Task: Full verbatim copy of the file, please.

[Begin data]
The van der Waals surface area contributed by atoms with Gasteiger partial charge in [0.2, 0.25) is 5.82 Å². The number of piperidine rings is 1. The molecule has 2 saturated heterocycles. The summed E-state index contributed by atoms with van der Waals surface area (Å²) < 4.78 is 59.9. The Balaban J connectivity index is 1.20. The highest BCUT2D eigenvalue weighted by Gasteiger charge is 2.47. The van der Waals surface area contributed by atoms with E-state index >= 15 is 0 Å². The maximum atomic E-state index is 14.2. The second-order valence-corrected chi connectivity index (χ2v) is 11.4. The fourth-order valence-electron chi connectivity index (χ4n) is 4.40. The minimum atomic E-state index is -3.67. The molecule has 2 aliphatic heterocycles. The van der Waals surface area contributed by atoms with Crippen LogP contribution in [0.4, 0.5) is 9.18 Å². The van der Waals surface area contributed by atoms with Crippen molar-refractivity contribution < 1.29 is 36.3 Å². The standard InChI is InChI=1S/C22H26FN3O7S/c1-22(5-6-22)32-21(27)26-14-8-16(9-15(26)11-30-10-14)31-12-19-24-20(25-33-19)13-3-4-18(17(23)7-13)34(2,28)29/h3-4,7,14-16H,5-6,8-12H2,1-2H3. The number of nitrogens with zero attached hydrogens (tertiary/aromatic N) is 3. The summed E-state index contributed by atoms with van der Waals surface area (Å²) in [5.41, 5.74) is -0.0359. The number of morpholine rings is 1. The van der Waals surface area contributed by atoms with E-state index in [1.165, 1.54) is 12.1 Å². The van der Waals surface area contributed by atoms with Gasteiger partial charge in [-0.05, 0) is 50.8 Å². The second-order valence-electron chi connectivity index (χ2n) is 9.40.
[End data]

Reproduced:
The van der Waals surface area contributed by atoms with Gasteiger partial charge in [0.2, 0.25) is 5.82 Å². The number of piperidine rings is 1. The molecule has 2 saturated heterocycles. The summed E-state index contributed by atoms with van der Waals surface area (Å²) < 4.78 is 59.9. The Balaban J connectivity index is 1.20. The highest BCUT2D eigenvalue weighted by Gasteiger charge is 2.47. The van der Waals surface area contributed by atoms with E-state index >= 15 is 0 Å². The maximum atomic E-state index is 14.2. The second-order valence-corrected chi connectivity index (χ2v) is 11.4. The fourth-order valence-electron chi connectivity index (χ4n) is 4.40. The minimum atomic E-state index is -3.67. The molecule has 2 aliphatic heterocycles. The van der Waals surface area contributed by atoms with Crippen LogP contribution in [0.4, 0.5) is 9.18 Å². The van der Waals surface area contributed by atoms with Crippen molar-refractivity contribution < 1.29 is 36.3 Å². The standard InChI is InChI=1S/C22H26FN3O7S/c1-22(5-6-22)32-21(27)26-14-8-16(9-15(26)11-30-10-14)31-12-19-24-20(25-33-19)13-3-4-18(17(23)7-13)34(2,28)29/h3-4,7,14-16H,5-6,8-12H2,1-2H3. The number of nitrogens with zero attached hydrogens (tertiary/aromatic N) is 3. The summed E-state index contributed by atoms with van der Waals surface area (Å²) in [5.41, 5.74) is -0.0359. The number of morpholine rings is 1. The van der Waals surface area contributed by atoms with E-state index in [1.165, 1.54) is 12.1 Å². The van der Waals surface area contributed by atoms with Gasteiger partial charge in [-0.05, 0) is 50.8 Å². The second-order valence-electron chi connectivity index (χ2n) is 9.40.